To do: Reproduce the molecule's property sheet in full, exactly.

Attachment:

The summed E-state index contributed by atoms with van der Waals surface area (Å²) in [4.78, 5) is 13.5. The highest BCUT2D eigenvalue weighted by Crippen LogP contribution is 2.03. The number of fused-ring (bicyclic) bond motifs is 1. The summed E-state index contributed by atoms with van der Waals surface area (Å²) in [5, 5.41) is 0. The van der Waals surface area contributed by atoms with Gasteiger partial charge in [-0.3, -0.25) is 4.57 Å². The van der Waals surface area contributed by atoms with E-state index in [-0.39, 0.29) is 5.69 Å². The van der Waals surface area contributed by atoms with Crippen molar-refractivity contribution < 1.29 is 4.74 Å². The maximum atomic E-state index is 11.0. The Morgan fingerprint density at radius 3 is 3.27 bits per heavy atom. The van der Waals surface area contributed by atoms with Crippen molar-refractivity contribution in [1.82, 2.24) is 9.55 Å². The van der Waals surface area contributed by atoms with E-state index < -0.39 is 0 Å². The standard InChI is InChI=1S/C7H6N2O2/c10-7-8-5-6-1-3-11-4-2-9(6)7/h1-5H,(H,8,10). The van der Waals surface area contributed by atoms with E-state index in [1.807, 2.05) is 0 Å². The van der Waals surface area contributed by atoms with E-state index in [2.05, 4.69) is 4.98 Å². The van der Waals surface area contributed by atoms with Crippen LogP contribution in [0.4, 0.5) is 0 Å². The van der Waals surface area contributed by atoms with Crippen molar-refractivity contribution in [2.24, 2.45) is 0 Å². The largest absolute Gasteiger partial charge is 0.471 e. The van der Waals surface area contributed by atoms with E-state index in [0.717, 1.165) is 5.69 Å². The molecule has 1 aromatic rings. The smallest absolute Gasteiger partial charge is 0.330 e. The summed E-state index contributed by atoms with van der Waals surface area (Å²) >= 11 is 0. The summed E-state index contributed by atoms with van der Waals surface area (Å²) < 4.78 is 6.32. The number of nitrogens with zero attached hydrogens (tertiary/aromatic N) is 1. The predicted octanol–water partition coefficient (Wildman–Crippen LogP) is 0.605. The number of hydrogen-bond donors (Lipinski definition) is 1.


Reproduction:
The summed E-state index contributed by atoms with van der Waals surface area (Å²) in [4.78, 5) is 13.5. The highest BCUT2D eigenvalue weighted by Crippen LogP contribution is 2.03. The number of fused-ring (bicyclic) bond motifs is 1. The summed E-state index contributed by atoms with van der Waals surface area (Å²) in [5, 5.41) is 0. The van der Waals surface area contributed by atoms with Gasteiger partial charge in [-0.3, -0.25) is 4.57 Å². The van der Waals surface area contributed by atoms with E-state index in [-0.39, 0.29) is 5.69 Å². The van der Waals surface area contributed by atoms with Crippen molar-refractivity contribution < 1.29 is 4.74 Å². The maximum atomic E-state index is 11.0. The Morgan fingerprint density at radius 3 is 3.27 bits per heavy atom. The van der Waals surface area contributed by atoms with Crippen molar-refractivity contribution in [1.82, 2.24) is 9.55 Å². The van der Waals surface area contributed by atoms with E-state index < -0.39 is 0 Å². The standard InChI is InChI=1S/C7H6N2O2/c10-7-8-5-6-1-3-11-4-2-9(6)7/h1-5H,(H,8,10). The van der Waals surface area contributed by atoms with E-state index in [1.807, 2.05) is 0 Å². The van der Waals surface area contributed by atoms with E-state index in [2.05, 4.69) is 4.98 Å². The van der Waals surface area contributed by atoms with Crippen LogP contribution in [0.4, 0.5) is 0 Å². The van der Waals surface area contributed by atoms with Crippen molar-refractivity contribution in [2.24, 2.45) is 0 Å². The largest absolute Gasteiger partial charge is 0.471 e. The van der Waals surface area contributed by atoms with E-state index in [0.717, 1.165) is 5.69 Å². The molecule has 1 aromatic rings. The smallest absolute Gasteiger partial charge is 0.330 e. The summed E-state index contributed by atoms with van der Waals surface area (Å²) >= 11 is 0. The summed E-state index contributed by atoms with van der Waals surface area (Å²) < 4.78 is 6.32. The number of nitrogens with zero attached hydrogens (tertiary/aromatic N) is 1. The predicted octanol–water partition coefficient (Wildman–Crippen LogP) is 0.605. The number of hydrogen-bond donors (Lipinski definition) is 1.